Month: September 2012

Warning: Do Not Buy Chris Brown’s Album

In addition to the parental advisory label on Chris Brown’s new album, copies of “Fortune” sold in one of London’s HMV stores were temporarily plastered with another warning. Just in case you somehow forgot that the singer assaulted Rihanna in 2009, a bright yellow sticker proclaimed, “Warning Do Not Buy This Album! This Man Beats Women.”

A representative for HMV told E! News last week the stickers had “nothing to do with HMV or representing our views. It would appear a member of the public popped into one of our stores yesterday and stickered a handful of CDs.
“These were spotted and quickly removed, but, before we could act, the individual concerned must have taken a photo and sent it to the media. To our knowledge there are no further stickers in our stores now.”

Can the McRib Save Christmas?

According to a memo obtained by Ad Age from McDonald’s Operators National Advertising Fund, the chain’s national-franchise council, the McRib marketing window was originally scheduled for Oct. 22 through Nov. 11. But “after looking at ways to strengthen the fourth-quarter 2012 OPNAD calendar,” McDonald’s made the decision to move the sandwich promotion to the latter half of December, the memo said. McRib will get TV, radio, digital, in-store, social media and PR support.

McDonald’s is holding out the star performer in hopes the product will drive sales to meet those of December 2011, which were up a whopping 9.8%. That’s a tough comp, but McDonald’s won’t be alone in trying to beat it. Fourth-quarter 2011 and first quarter 2012 marked one of the mildest winters in years, which had a hugely positive impact on restaurant sales generally. “The winter is seasonally a slower period,” said Howard Penney, restaurant analyst and managing director at Hedgeye Risk Management. “A lot of people underestimated the massive impact the weather had on sales.”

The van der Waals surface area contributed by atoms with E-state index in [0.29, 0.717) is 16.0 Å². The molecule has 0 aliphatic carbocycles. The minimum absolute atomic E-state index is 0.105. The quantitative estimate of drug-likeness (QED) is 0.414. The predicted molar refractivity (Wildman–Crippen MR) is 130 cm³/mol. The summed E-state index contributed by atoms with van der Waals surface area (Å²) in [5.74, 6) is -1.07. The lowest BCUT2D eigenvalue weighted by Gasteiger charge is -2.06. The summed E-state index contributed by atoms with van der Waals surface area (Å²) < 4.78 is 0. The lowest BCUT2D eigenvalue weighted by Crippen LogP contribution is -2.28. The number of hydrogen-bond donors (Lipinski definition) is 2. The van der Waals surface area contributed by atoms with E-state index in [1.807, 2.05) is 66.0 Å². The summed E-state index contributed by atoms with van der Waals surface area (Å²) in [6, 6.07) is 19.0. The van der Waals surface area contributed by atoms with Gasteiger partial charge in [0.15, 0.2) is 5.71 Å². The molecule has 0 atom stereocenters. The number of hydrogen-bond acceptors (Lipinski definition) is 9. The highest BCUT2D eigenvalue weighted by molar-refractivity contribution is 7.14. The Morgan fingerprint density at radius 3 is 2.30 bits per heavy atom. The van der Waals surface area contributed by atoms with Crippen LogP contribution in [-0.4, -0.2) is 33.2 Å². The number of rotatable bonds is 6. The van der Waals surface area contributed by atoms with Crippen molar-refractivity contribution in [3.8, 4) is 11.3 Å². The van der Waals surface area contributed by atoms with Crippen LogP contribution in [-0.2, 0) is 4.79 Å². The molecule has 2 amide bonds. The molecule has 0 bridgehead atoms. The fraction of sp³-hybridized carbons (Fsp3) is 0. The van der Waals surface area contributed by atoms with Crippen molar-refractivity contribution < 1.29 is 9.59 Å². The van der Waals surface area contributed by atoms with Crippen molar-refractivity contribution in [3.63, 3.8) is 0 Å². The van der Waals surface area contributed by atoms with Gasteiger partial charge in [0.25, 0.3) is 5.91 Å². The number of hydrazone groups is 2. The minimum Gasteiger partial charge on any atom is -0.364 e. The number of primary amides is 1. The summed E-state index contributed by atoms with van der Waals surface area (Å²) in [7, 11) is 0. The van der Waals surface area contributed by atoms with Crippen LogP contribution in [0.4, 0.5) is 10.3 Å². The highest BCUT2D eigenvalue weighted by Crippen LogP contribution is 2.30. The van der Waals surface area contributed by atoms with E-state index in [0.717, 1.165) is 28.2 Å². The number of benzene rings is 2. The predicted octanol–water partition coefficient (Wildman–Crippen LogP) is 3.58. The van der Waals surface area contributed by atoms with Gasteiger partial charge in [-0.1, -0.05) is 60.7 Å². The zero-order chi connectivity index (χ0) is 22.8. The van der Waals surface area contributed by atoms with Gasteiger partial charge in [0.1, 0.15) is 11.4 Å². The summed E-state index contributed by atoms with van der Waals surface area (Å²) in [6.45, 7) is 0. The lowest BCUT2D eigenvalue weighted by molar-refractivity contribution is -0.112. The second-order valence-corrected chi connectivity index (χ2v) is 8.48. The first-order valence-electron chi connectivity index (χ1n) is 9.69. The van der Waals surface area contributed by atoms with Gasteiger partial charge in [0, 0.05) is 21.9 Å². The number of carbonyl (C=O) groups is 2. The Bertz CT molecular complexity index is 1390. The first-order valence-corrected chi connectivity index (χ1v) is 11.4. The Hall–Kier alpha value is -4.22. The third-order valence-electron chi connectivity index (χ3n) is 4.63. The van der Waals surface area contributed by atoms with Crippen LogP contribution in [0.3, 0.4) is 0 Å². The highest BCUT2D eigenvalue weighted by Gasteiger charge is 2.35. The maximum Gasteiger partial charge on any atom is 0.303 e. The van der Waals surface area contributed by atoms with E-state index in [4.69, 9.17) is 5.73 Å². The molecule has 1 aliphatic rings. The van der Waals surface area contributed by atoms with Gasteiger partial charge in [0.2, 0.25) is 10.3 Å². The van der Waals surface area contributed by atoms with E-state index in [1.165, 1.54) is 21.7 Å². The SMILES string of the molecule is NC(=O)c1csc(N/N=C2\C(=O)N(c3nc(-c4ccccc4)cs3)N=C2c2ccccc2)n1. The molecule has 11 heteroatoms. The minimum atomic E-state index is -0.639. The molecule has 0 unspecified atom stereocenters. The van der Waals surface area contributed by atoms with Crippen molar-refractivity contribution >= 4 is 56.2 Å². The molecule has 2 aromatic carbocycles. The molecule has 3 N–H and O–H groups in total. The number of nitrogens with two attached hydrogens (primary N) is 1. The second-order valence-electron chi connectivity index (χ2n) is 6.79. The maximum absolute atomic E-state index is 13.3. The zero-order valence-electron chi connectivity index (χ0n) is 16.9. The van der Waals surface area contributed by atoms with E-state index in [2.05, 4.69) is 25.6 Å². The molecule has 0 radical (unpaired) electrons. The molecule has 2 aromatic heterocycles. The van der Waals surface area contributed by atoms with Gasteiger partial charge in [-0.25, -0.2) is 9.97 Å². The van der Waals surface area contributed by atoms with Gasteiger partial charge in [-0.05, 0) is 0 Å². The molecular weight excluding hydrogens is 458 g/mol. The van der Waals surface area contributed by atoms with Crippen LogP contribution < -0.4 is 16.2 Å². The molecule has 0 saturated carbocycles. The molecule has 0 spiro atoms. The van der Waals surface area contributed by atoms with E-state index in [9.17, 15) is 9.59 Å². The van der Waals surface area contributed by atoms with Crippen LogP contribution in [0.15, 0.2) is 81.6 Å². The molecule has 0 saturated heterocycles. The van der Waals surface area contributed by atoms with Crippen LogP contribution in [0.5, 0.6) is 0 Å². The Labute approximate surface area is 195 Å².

Words Used At the US National Conventions

A comparison of how often speakers at the two presidential nominating conventions used different words and phrases, based on an analysis of transcripts from the Federal News Service.
Over all, the word ‘science’ was used only three times at the Republican convention, and eight times at the Democratic convention.

Woman Suing Walmart for Ripping up $100 Bills

The cashier inspected the $100 bill, showed it to another cashier, and told Garcia the $100 bill was “fake.” Garcia claims the cashier ripped up the bill in front of her without performing any counterfeit tests. She also maintains that the metallic strip in the bill was “clearly visible.”

After tearing the bill, the cashier tested it by using a counterfeit detection pen. The pen left a yellow mark on the bill, indicating that it was actually real. However, the cashier told Garcia that the store was keeping the money.

Garcia asked to see a manager about being refunded. A Walmart employee identified in a court petition as “Russell” responded to Garcia’s request.

Russell agreed with the cashier’s conclusion and told Garcia that she had to wait for police. When Garcia took out the second $100 bill in an attempt to prove the money was valid, Russell took the bill, told her it was counterfeit and also ripped it in half. When San Antonio Police arrived to the store, they tested the money and confirmed the bills were real. She declined to receive the ripped bill back and police advised Walmart employees to replace them with new ones.

Chemical Brain Preservation: How to Live “Forever”

A number of neuroscientists, working today with simple model organisms, are investigating the hypothesis that chemical brain preservation may inexpensively preserve the organism’s memories and mental states after death. Chemically preserved brains can be stored at room temperature in cemeteries,…